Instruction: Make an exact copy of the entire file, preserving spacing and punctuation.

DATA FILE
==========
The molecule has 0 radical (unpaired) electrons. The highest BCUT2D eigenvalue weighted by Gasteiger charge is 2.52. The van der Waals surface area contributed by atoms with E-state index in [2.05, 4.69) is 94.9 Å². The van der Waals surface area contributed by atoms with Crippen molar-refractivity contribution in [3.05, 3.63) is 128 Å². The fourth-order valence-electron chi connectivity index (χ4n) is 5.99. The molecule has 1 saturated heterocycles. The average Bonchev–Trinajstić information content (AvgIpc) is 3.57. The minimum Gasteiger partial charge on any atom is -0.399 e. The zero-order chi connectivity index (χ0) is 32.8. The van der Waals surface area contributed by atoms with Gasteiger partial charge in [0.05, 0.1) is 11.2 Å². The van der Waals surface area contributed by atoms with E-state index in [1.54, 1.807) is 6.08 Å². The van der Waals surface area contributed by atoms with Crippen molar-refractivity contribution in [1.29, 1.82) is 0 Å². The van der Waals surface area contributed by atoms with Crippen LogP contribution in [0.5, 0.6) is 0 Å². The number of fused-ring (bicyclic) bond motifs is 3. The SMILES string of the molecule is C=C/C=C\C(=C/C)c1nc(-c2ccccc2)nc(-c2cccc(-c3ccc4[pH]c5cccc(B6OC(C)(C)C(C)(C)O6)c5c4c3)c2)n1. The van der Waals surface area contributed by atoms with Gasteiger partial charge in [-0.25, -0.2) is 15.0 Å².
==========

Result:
The molecule has 0 radical (unpaired) electrons. The highest BCUT2D eigenvalue weighted by Gasteiger charge is 2.52. The van der Waals surface area contributed by atoms with E-state index in [2.05, 4.69) is 94.9 Å². The van der Waals surface area contributed by atoms with Crippen molar-refractivity contribution in [3.05, 3.63) is 128 Å². The fourth-order valence-electron chi connectivity index (χ4n) is 5.99. The molecule has 1 saturated heterocycles. The average Bonchev–Trinajstić information content (AvgIpc) is 3.57. The minimum Gasteiger partial charge on any atom is -0.399 e. The zero-order chi connectivity index (χ0) is 32.8. The van der Waals surface area contributed by atoms with Gasteiger partial charge in [0.05, 0.1) is 11.2 Å². The van der Waals surface area contributed by atoms with E-state index in [1.54, 1.807) is 6.08 Å². The van der Waals surface area contributed by atoms with Crippen molar-refractivity contribution in [1.29, 1.82) is 0 Å². The van der Waals surface area contributed by atoms with Crippen LogP contribution in [0.5, 0.6) is 0 Å². The number of fused-ring (bicyclic) bond motifs is 3. The SMILES string of the molecule is C=C/C=C\C(=C/C)c1nc(-c2ccccc2)nc(-c2cccc(-c3ccc4[pH]c5cccc(B6OC(C)(C)C(C)(C)O6)c5c4c3)c2)n1. The van der Waals surface area contributed by atoms with Gasteiger partial charge in [-0.25, -0.2) is 15.0 Å².